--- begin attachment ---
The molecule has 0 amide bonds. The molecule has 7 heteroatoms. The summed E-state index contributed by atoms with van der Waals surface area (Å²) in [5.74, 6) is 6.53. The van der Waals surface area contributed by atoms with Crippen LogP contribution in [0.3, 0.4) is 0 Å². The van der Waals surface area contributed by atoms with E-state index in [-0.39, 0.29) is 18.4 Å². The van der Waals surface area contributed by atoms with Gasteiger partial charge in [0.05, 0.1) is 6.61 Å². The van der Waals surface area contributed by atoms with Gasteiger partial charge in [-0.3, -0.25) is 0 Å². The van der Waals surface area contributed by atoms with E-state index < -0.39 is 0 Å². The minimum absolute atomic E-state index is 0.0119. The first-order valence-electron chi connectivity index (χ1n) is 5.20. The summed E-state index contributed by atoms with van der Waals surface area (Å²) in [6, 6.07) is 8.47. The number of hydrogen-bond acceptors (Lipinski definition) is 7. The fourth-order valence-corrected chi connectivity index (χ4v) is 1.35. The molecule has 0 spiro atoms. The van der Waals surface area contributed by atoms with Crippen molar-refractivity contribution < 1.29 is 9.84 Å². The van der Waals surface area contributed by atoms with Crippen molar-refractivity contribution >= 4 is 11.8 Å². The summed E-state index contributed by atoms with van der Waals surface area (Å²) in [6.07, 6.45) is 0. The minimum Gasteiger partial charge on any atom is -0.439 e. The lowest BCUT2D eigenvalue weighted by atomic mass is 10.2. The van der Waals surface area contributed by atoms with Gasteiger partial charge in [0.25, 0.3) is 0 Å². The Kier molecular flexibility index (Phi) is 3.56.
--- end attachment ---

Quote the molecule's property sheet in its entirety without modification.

The molecule has 0 amide bonds. The molecule has 7 heteroatoms. The summed E-state index contributed by atoms with van der Waals surface area (Å²) in [5.74, 6) is 6.53. The van der Waals surface area contributed by atoms with Crippen LogP contribution in [0.3, 0.4) is 0 Å². The van der Waals surface area contributed by atoms with E-state index in [-0.39, 0.29) is 18.4 Å². The van der Waals surface area contributed by atoms with Gasteiger partial charge in [0.05, 0.1) is 6.61 Å². The van der Waals surface area contributed by atoms with Gasteiger partial charge in [-0.3, -0.25) is 0 Å². The van der Waals surface area contributed by atoms with E-state index < -0.39 is 0 Å². The minimum absolute atomic E-state index is 0.0119. The first-order valence-electron chi connectivity index (χ1n) is 5.20. The summed E-state index contributed by atoms with van der Waals surface area (Å²) in [6, 6.07) is 8.47. The number of hydrogen-bond acceptors (Lipinski definition) is 7. The fourth-order valence-corrected chi connectivity index (χ4v) is 1.35. The molecule has 0 spiro atoms. The van der Waals surface area contributed by atoms with Crippen molar-refractivity contribution < 1.29 is 9.84 Å². The van der Waals surface area contributed by atoms with Crippen molar-refractivity contribution >= 4 is 11.8 Å². The summed E-state index contributed by atoms with van der Waals surface area (Å²) in [6.07, 6.45) is 0. The minimum Gasteiger partial charge on any atom is -0.439 e. The lowest BCUT2D eigenvalue weighted by atomic mass is 10.2. The van der Waals surface area contributed by atoms with Gasteiger partial charge in [0.25, 0.3) is 0 Å². The Kier molecular flexibility index (Phi) is 3.56.